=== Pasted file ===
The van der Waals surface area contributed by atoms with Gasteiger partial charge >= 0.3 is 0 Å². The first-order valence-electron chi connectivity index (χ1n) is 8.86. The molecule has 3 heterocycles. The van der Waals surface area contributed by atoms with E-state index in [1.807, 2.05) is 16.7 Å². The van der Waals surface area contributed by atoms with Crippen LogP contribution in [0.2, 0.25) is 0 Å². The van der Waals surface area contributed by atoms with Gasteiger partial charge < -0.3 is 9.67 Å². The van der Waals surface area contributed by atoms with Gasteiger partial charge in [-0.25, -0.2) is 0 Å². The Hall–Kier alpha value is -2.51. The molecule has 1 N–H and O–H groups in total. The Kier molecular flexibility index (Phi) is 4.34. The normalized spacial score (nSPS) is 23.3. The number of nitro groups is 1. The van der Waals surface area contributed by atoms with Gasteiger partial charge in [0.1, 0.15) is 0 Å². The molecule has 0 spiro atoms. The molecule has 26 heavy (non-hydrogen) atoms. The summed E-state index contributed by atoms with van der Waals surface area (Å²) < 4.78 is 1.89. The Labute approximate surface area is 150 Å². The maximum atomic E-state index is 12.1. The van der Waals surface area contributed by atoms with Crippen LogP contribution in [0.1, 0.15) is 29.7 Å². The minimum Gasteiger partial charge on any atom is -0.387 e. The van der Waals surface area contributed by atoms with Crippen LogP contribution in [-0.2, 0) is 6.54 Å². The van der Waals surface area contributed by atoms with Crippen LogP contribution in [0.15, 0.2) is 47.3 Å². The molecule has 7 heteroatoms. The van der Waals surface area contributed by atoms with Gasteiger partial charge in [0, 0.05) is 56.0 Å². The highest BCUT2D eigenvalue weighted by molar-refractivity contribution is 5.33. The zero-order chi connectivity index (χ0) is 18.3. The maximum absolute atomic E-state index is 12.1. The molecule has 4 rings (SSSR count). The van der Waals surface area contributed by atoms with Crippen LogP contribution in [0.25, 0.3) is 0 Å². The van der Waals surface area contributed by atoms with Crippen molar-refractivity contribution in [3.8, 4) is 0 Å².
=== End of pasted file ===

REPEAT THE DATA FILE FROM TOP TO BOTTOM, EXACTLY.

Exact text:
The van der Waals surface area contributed by atoms with Gasteiger partial charge >= 0.3 is 0 Å². The first-order valence-electron chi connectivity index (χ1n) is 8.86. The molecule has 3 heterocycles. The van der Waals surface area contributed by atoms with E-state index in [1.807, 2.05) is 16.7 Å². The van der Waals surface area contributed by atoms with Crippen LogP contribution in [0.2, 0.25) is 0 Å². The van der Waals surface area contributed by atoms with Gasteiger partial charge < -0.3 is 9.67 Å². The van der Waals surface area contributed by atoms with Gasteiger partial charge in [-0.25, -0.2) is 0 Å². The Hall–Kier alpha value is -2.51. The molecule has 1 N–H and O–H groups in total. The Kier molecular flexibility index (Phi) is 4.34. The normalized spacial score (nSPS) is 23.3. The number of nitro groups is 1. The van der Waals surface area contributed by atoms with Gasteiger partial charge in [0.1, 0.15) is 0 Å². The molecule has 0 spiro atoms. The molecule has 26 heavy (non-hydrogen) atoms. The summed E-state index contributed by atoms with van der Waals surface area (Å²) < 4.78 is 1.89. The Labute approximate surface area is 150 Å². The maximum atomic E-state index is 12.1. The van der Waals surface area contributed by atoms with Crippen LogP contribution in [0.1, 0.15) is 29.7 Å². The minimum Gasteiger partial charge on any atom is -0.387 e. The van der Waals surface area contributed by atoms with Crippen LogP contribution in [-0.2, 0) is 6.54 Å². The van der Waals surface area contributed by atoms with Crippen LogP contribution in [0.15, 0.2) is 47.3 Å². The molecule has 7 heteroatoms. The van der Waals surface area contributed by atoms with Gasteiger partial charge in [0, 0.05) is 56.0 Å². The highest BCUT2D eigenvalue weighted by molar-refractivity contribution is 5.33. The zero-order chi connectivity index (χ0) is 18.3. The maximum absolute atomic E-state index is 12.1. The molecule has 4 rings (SSSR count). The van der Waals surface area contributed by atoms with Crippen LogP contribution in [0.25, 0.3) is 0 Å². The van der Waals surface area contributed by atoms with Crippen molar-refractivity contribution in [3.8, 4) is 0 Å².